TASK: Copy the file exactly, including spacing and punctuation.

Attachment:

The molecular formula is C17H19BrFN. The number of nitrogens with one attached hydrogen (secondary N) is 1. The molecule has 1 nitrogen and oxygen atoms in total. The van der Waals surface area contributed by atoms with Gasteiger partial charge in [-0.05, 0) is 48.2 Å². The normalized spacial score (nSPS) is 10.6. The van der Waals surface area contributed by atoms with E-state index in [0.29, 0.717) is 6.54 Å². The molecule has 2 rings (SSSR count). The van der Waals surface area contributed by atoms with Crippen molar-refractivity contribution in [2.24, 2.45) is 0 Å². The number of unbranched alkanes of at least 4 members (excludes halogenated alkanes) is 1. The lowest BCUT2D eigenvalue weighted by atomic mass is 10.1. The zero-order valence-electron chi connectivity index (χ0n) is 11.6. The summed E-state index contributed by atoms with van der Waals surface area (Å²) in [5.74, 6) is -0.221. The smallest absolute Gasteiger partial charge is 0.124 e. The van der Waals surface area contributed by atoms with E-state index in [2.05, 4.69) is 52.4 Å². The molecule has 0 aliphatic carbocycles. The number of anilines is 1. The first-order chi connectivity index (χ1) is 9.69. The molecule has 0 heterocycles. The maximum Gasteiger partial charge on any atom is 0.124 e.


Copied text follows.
The molecular formula is C17H19BrFN. The number of nitrogens with one attached hydrogen (secondary N) is 1. The molecule has 1 nitrogen and oxygen atoms in total. The van der Waals surface area contributed by atoms with Gasteiger partial charge in [-0.05, 0) is 48.2 Å². The normalized spacial score (nSPS) is 10.6. The van der Waals surface area contributed by atoms with E-state index in [0.29, 0.717) is 6.54 Å². The molecule has 2 rings (SSSR count). The van der Waals surface area contributed by atoms with Crippen molar-refractivity contribution in [2.24, 2.45) is 0 Å². The number of unbranched alkanes of at least 4 members (excludes halogenated alkanes) is 1. The lowest BCUT2D eigenvalue weighted by atomic mass is 10.1. The zero-order valence-electron chi connectivity index (χ0n) is 11.6. The summed E-state index contributed by atoms with van der Waals surface area (Å²) in [5.74, 6) is -0.221. The smallest absolute Gasteiger partial charge is 0.124 e. The van der Waals surface area contributed by atoms with E-state index in [2.05, 4.69) is 52.4 Å². The molecule has 0 aliphatic carbocycles. The number of anilines is 1. The first-order chi connectivity index (χ1) is 9.69. The molecule has 0 heterocycles. The maximum Gasteiger partial charge on any atom is 0.124 e.